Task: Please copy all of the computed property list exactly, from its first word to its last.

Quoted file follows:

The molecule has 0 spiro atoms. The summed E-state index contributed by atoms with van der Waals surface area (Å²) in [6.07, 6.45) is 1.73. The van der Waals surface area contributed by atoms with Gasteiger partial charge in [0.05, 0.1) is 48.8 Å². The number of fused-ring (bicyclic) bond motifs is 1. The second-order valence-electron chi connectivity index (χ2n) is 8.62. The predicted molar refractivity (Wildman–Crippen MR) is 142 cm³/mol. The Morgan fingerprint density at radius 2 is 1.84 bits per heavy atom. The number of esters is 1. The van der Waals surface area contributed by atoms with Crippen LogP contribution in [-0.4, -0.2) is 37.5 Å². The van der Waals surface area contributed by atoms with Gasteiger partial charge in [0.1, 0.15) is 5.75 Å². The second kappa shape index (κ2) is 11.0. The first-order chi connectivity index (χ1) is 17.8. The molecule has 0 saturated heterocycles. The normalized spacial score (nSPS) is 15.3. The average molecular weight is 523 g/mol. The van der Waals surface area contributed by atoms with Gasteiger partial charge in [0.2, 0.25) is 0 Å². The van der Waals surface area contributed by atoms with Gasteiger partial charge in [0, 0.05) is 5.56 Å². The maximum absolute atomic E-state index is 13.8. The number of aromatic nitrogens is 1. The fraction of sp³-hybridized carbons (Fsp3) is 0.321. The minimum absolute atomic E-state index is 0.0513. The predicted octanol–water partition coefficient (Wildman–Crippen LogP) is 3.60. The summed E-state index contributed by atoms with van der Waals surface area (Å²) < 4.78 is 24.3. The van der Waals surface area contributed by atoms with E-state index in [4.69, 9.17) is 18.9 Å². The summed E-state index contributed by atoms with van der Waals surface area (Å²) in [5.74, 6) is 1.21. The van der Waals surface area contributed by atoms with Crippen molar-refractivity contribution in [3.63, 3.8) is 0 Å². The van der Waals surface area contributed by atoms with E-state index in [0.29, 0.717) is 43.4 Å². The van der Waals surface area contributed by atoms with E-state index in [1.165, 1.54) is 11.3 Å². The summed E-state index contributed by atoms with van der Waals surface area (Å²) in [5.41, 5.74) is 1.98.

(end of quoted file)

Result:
The molecule has 0 spiro atoms. The summed E-state index contributed by atoms with van der Waals surface area (Å²) in [6.07, 6.45) is 1.73. The van der Waals surface area contributed by atoms with Gasteiger partial charge in [0.05, 0.1) is 48.8 Å². The number of fused-ring (bicyclic) bond motifs is 1. The second-order valence-electron chi connectivity index (χ2n) is 8.62. The predicted molar refractivity (Wildman–Crippen MR) is 142 cm³/mol. The Morgan fingerprint density at radius 2 is 1.84 bits per heavy atom. The number of esters is 1. The van der Waals surface area contributed by atoms with Crippen LogP contribution in [-0.4, -0.2) is 37.5 Å². The van der Waals surface area contributed by atoms with Gasteiger partial charge in [0.1, 0.15) is 5.75 Å². The second kappa shape index (κ2) is 11.0. The first-order chi connectivity index (χ1) is 17.8. The molecule has 0 saturated heterocycles. The normalized spacial score (nSPS) is 15.3. The average molecular weight is 523 g/mol. The van der Waals surface area contributed by atoms with Gasteiger partial charge in [0.2, 0.25) is 0 Å². The van der Waals surface area contributed by atoms with Gasteiger partial charge in [0, 0.05) is 5.56 Å². The maximum absolute atomic E-state index is 13.8. The number of aromatic nitrogens is 1. The fraction of sp³-hybridized carbons (Fsp3) is 0.321. The minimum absolute atomic E-state index is 0.0513. The predicted octanol–water partition coefficient (Wildman–Crippen LogP) is 3.60. The summed E-state index contributed by atoms with van der Waals surface area (Å²) < 4.78 is 24.3. The van der Waals surface area contributed by atoms with E-state index in [4.69, 9.17) is 18.9 Å². The summed E-state index contributed by atoms with van der Waals surface area (Å²) in [5.74, 6) is 1.21. The van der Waals surface area contributed by atoms with Crippen molar-refractivity contribution in [3.63, 3.8) is 0 Å². The van der Waals surface area contributed by atoms with E-state index in [0.29, 0.717) is 43.4 Å². The van der Waals surface area contributed by atoms with E-state index in [1.165, 1.54) is 11.3 Å². The summed E-state index contributed by atoms with van der Waals surface area (Å²) in [5.41, 5.74) is 1.98.